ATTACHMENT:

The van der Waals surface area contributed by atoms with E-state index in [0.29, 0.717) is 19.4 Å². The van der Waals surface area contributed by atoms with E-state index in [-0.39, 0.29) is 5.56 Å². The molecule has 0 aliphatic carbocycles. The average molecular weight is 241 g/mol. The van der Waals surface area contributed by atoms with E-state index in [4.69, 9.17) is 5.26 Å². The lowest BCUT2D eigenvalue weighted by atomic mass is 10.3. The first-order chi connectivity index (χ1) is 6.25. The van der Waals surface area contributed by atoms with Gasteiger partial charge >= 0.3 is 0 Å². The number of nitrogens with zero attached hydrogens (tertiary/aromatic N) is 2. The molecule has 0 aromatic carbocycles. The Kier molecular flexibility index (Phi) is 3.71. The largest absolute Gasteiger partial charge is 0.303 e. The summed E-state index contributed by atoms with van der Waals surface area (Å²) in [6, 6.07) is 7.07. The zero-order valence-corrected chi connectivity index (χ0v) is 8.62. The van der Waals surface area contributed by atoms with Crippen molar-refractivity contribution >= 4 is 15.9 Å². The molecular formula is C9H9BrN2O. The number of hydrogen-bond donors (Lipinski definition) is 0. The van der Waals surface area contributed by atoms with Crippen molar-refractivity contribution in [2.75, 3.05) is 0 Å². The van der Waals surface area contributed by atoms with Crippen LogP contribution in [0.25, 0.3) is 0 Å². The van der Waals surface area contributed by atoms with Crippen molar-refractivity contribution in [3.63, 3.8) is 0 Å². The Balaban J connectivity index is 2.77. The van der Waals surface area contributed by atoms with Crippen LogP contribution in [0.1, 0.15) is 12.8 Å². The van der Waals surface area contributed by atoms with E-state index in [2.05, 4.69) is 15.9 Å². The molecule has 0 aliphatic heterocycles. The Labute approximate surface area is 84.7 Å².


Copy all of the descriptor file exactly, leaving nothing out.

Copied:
The van der Waals surface area contributed by atoms with E-state index in [0.29, 0.717) is 19.4 Å². The van der Waals surface area contributed by atoms with E-state index in [-0.39, 0.29) is 5.56 Å². The molecule has 0 aliphatic carbocycles. The average molecular weight is 241 g/mol. The van der Waals surface area contributed by atoms with E-state index in [4.69, 9.17) is 5.26 Å². The lowest BCUT2D eigenvalue weighted by atomic mass is 10.3. The first-order chi connectivity index (χ1) is 6.25. The van der Waals surface area contributed by atoms with Gasteiger partial charge >= 0.3 is 0 Å². The number of nitrogens with zero attached hydrogens (tertiary/aromatic N) is 2. The molecule has 0 aromatic carbocycles. The Kier molecular flexibility index (Phi) is 3.71. The largest absolute Gasteiger partial charge is 0.303 e. The summed E-state index contributed by atoms with van der Waals surface area (Å²) in [6, 6.07) is 7.07. The zero-order valence-corrected chi connectivity index (χ0v) is 8.62. The van der Waals surface area contributed by atoms with Crippen molar-refractivity contribution >= 4 is 15.9 Å². The molecular formula is C9H9BrN2O. The number of hydrogen-bond donors (Lipinski definition) is 0. The van der Waals surface area contributed by atoms with Crippen molar-refractivity contribution in [2.75, 3.05) is 0 Å². The van der Waals surface area contributed by atoms with Crippen LogP contribution in [0.25, 0.3) is 0 Å². The van der Waals surface area contributed by atoms with Crippen molar-refractivity contribution in [3.63, 3.8) is 0 Å². The Balaban J connectivity index is 2.77. The van der Waals surface area contributed by atoms with Crippen LogP contribution in [0.1, 0.15) is 12.8 Å². The van der Waals surface area contributed by atoms with E-state index in [2.05, 4.69) is 15.9 Å². The molecule has 0 aliphatic heterocycles. The Labute approximate surface area is 84.7 Å².